Open source luminary Roland McGrath has decided “enough is enough” – after 30 years on the GNU compiler library project. As a teenager in 1987 – working back from the age he gives in his mailing list post, as a 15-year-old, in fact – McGrath began writing glibc, and he reckons that devoting “two thirds of my lifespan so far” …

Banking app startups go TITSUP as payment slurper keels over. Again

A number of banking app startups were forced to shut down their services Thursday after their payment processor fell over for the second time in four months. Customers of UK fintech upstarts Monzo, Revolut, Curve, Loot and Starling Bank were hit with thousands of customer complaints after their connection to the broader …
Kieren McCarthy, 06 Jul 2017

TfL, WTH is my bus? London looks up from its mobile

Updated Londoners are straightening their bowed necks, lowering their sunglasses and blinking into the strong sunlight as they attempt to "look" to see if their buses are coming. It's peak morning commute time in the capital and the live bus arrival service on Transport for London's website, SMS and apps powered by TfL’s API feed has …
Jude Karabus, 06 Jul 2017

Windows Insiders with SD cards turn into OneDrive outsiders

Microsoft has tried to DoS its forum servers, by changing its OneDrive consumer policy to only support cloud backups of NTFS-formatted drives without warning users first. Unsurprisingly, that's lit up the forums with complaints, because people only found out when OneDrive popped up error messages. Windows 10 insiders copped …
Skype

Microsoft boasted it had rebuilt Skype 'from the ground up'. Instead, it should have buried it

Microsoft last month declared that it had rebuilt its Skype app "from the ground up." Those who use the app have been busy tearing it down. Reviews of the Android and iOS versions of the app have been mostly terrible, and those posted to the Windows App Store have not been much better. Chief among the issues is that the …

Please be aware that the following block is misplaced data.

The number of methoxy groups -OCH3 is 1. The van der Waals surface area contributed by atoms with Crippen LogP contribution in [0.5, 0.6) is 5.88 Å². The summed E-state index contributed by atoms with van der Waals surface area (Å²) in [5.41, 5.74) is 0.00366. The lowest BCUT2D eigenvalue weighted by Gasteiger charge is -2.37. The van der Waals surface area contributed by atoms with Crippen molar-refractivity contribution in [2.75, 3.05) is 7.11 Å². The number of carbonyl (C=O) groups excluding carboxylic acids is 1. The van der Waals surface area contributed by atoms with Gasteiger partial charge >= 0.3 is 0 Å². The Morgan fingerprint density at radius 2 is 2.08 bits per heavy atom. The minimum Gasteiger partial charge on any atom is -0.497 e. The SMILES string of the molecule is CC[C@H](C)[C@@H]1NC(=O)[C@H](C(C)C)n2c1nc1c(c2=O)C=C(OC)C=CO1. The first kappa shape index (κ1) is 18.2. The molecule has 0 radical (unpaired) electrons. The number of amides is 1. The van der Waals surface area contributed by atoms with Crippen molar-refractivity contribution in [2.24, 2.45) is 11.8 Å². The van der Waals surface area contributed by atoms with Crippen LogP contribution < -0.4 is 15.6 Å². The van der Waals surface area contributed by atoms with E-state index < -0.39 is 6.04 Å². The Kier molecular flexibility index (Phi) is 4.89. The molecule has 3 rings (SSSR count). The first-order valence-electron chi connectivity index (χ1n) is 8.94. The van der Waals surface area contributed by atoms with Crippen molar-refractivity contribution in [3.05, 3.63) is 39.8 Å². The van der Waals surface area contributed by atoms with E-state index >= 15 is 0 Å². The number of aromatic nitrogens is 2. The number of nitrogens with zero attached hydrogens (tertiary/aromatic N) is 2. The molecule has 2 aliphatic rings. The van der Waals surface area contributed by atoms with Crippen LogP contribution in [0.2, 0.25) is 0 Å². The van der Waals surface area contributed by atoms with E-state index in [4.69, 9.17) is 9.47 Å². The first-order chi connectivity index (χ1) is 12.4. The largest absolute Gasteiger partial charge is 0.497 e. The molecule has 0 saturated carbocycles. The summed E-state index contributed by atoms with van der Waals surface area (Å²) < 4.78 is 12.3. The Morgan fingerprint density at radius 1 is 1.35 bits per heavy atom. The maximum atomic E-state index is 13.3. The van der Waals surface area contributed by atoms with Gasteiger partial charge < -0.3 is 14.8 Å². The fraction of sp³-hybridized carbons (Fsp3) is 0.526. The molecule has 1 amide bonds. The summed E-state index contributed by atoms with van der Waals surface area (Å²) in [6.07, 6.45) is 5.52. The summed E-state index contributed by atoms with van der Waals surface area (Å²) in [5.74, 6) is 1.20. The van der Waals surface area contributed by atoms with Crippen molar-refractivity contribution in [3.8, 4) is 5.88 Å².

Thomas Claburn, 05 Jul 2017
A person hiding in a box

Cloud sales shift as enormo Microsoft reorg continues – sources

Microsoft is in the process of squishing more of its various sprawling limbs and partners into a single group. Multiple sources close to the tech giant have told us jobs would be cut during the upcoming revamp, although they could not name a number. Our sources are expecting a shift in the org chart of the tech behemoth, which …
Andrew Silver, 03 Jul 2017
linux_tux_cloud_648

Linux 4.12 kernel lands: 'Go forth and use it' quoth Linus Torvalds

As anticipated last week, version 4.12 of the Linux kernel landed Sunday amid a storm of … well, placidity, as it happens. Linus Torvald's release announcement is suitably low-key for something he expected to land without fuss. “Things were quite calm this week, so I really didn't have any real reason to delay the 4.12 release …

Four Brits cuffed in multimillion-quid Windows tech support call scam probe

Four Britons have been arrested on suspicion of helping organise fraudulent telephone support scam calls that caused “hundreds of millions of pounds” of losses worldwide. The City of London police force – working with forces in Surrey and the UK northeast as part of “Operation Thistle” – collared the four alleged mischief- …
Gareth Corfield, 28 Jun 2017

Rackspace shoves Splunk in its data trunk

Managed cloud provider Rackspace has announced it is using Splunk to power its decision analytics engine - and plans to use the software provider’s machine learning tool next. The deal, revealed today, sees Rackspace leveraging Splunk’s Enterprise and Enterprise Security across all its business processes, including business …
Rebecca Hill, 28 Jun 2017
Windows XP Professional. Copyright 1985-2001 Microsoft Corporation

Met Police laggards still have 18,000 Windows XP machines in use

Thousands of Metropolitan Police computers are still running Windows XP more than a year after the force promised to upgrade them, mayor Sadiq Khan has admitted in response to a Greater London Assembly question. Moreover, just eight police machines in the UK capital are running Windows 10, the latest version of the operating …
Gareth Corfield, 28 Jun 2017